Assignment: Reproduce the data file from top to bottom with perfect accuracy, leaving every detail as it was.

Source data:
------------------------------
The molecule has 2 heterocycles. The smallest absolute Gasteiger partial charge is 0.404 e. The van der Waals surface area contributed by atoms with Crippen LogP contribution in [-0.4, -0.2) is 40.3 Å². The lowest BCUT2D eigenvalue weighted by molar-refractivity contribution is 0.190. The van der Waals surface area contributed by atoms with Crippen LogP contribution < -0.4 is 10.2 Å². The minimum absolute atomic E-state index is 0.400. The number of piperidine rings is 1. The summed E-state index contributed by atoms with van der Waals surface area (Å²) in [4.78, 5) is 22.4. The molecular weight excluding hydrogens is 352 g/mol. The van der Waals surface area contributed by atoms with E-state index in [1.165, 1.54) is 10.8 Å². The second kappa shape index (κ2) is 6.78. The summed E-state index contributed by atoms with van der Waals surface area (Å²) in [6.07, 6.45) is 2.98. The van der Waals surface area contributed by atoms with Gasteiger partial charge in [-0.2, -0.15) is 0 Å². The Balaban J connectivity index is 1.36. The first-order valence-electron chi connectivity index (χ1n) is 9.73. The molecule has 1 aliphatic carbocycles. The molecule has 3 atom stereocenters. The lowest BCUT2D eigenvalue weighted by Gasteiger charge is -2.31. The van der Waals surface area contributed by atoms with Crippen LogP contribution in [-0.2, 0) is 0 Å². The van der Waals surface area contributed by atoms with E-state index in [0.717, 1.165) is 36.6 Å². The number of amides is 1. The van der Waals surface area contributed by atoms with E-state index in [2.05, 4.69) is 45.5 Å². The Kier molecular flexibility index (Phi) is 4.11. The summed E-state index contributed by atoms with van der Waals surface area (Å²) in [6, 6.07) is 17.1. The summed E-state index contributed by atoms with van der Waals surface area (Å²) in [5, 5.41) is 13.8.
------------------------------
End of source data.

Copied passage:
The molecule has 2 heterocycles. The smallest absolute Gasteiger partial charge is 0.404 e. The van der Waals surface area contributed by atoms with Crippen LogP contribution in [-0.4, -0.2) is 40.3 Å². The lowest BCUT2D eigenvalue weighted by molar-refractivity contribution is 0.190. The van der Waals surface area contributed by atoms with Crippen LogP contribution < -0.4 is 10.2 Å². The minimum absolute atomic E-state index is 0.400. The number of piperidine rings is 1. The summed E-state index contributed by atoms with van der Waals surface area (Å²) in [4.78, 5) is 22.4. The molecular weight excluding hydrogens is 352 g/mol. The van der Waals surface area contributed by atoms with E-state index in [1.165, 1.54) is 10.8 Å². The second kappa shape index (κ2) is 6.78. The summed E-state index contributed by atoms with van der Waals surface area (Å²) in [6.07, 6.45) is 2.98. The van der Waals surface area contributed by atoms with Gasteiger partial charge in [-0.2, -0.15) is 0 Å². The Balaban J connectivity index is 1.36. The first-order valence-electron chi connectivity index (χ1n) is 9.73. The molecule has 1 aliphatic carbocycles. The molecule has 3 atom stereocenters. The lowest BCUT2D eigenvalue weighted by Gasteiger charge is -2.31. The van der Waals surface area contributed by atoms with Crippen LogP contribution in [-0.2, 0) is 0 Å². The van der Waals surface area contributed by atoms with E-state index in [0.717, 1.165) is 36.6 Å². The number of amides is 1. The van der Waals surface area contributed by atoms with E-state index in [2.05, 4.69) is 45.5 Å². The Kier molecular flexibility index (Phi) is 4.11. The summed E-state index contributed by atoms with van der Waals surface area (Å²) in [6, 6.07) is 17.1. The summed E-state index contributed by atoms with van der Waals surface area (Å²) in [5, 5.41) is 13.8.